If you’ve experienced kidney stones, it’s probably not a life event you’d like to repeat. Kidney stone attacks typically occur in middle-age adults, pulling them away from their careers and family obligations from a few days to several weeks at a time. The side effects of passing a kidney stone, even in the mildest form, are unpleasant. Some patients have said the pain rivals that of child birth. Though kidney stones may form despite a patient’s best efforts, making lifestyle modifications may aid in the prevention of future kidney stones.
According to the Urology Care Foundation, there are several risk factors which contribute to the formation of kidney stones including gender, race, family history, and even geographical location. Caucasian individuals have the highest instance of kidney stones followed by Mexican Americans, as reported in a recent article published by The New York Times. (http://nyti.ms/1Rk9MXf) Men are at a higher risk of developing the condition, though there has been a recent influx in the number of women who experience kidney stones.
The American Urological Foundation refers to the southeastern and central southern United States as the “Stone Belt” due to the high level of reported kidney stones, thought to be a factor of the hot weather and higher rates of dehydration. Patients whose family members also develop kidney stones have an increased risk of developing stones themselves. (http://bit.ly/1I3tkLk)
To reduce the risk of developing kidney stones, consider your controllable risk factors to make informed choices throughout your daily routine. Your Greater Boston Urology physician can help you determine the most beneficial actions to take based on the specific type of kidney stone you’ve experienced.
Increase Fluid Intake: Staying adequately hydrated will help to dilute urine, allowing minerals and salts to be flushed out of the body. The National Institute of Diabetes and Digestive and Kidney Diseases (NIDDK) recommend that individuals who have had kidney stones in the past should drink enough fluids to produce a minimum of 2 liters of urine per day. This level may fluctuate based on a person’s activity level and environment. Increasing the intake of water and other fluids is the most important component of kidney stone prevention. (http://1.usa.gov/1cNGKAQ)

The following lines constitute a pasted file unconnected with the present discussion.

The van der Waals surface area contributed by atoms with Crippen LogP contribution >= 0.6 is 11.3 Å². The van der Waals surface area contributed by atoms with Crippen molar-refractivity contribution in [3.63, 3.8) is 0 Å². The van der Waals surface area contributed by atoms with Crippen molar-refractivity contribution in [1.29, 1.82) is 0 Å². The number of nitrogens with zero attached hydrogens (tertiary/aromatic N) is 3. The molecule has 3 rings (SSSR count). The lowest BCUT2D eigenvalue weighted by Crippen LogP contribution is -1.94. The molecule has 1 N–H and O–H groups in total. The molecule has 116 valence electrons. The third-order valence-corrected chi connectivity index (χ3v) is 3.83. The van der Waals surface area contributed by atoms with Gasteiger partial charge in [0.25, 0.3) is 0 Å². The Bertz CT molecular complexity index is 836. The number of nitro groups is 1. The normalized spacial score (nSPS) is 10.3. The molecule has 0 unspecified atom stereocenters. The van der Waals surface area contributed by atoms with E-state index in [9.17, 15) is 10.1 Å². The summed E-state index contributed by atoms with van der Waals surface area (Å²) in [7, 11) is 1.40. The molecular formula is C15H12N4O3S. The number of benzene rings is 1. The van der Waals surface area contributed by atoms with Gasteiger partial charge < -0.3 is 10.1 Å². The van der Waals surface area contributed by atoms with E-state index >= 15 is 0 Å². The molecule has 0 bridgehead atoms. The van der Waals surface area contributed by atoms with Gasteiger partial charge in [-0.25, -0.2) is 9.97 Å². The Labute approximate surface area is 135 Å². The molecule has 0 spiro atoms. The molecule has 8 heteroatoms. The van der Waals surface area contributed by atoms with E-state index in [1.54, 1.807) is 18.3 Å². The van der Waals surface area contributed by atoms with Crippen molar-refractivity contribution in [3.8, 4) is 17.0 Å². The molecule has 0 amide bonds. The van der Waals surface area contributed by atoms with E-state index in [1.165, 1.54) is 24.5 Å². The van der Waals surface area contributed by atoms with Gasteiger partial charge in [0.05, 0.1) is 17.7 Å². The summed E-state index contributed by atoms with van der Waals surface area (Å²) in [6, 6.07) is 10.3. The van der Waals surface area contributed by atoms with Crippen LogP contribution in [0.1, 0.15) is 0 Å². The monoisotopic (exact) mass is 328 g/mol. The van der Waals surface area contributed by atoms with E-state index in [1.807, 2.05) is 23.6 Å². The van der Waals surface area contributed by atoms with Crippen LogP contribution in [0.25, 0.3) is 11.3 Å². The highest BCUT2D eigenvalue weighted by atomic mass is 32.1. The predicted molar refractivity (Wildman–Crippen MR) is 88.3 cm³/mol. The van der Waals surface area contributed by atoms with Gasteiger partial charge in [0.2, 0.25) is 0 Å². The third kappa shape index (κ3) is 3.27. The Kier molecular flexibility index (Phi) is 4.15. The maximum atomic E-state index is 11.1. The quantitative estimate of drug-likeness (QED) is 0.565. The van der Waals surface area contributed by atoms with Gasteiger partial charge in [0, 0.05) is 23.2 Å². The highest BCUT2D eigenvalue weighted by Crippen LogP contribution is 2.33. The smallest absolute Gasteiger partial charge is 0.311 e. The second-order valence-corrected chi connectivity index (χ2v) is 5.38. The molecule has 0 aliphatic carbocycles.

Hold the Salt: The average intake of sodium in the United States is 3,400 milligrams per day, which is 1,100 milligrams over the recommended daily intake, as stated by the NIDDK. Excessive sodium, often in the form of salt, causes the kidneys to dispense more calcium into the urine, which binds with oxalate and phosphorus to create kidney stones. (http://1.usa.gov/1cNGKAQ)
Limit Animal Protein: If you’ve been diagnosed with uric acid kidney stones, limiting meat consumption to six ounces per day can help prevent kidney stones from reoccurring. Purines, which are found in animal proteins, can form uric acid in urine. Animal proteins may also inflate the risk of developing calcium kidney stones by reducing the body’s absorption of stone-stopping citrate. Combined with decreasing animal protein, a well-balanced diet rich in whole grains, vegetables, and fruit will help to control weight, increase overall health, and prevent new kidney stones from forming. (http://1.usa.gov/1cNGKAQ)
Seek Assistance from Professionals: Physicians can determine the type of kidney stones you’re developing and establish the correct diet and medications needed to reduce your future risks. If you’re experiencing reoccurring kidney stones, schedule an appointment with a Greater Boston Urology urologist who can help uncover the cause and prevent new kidney stones from forming.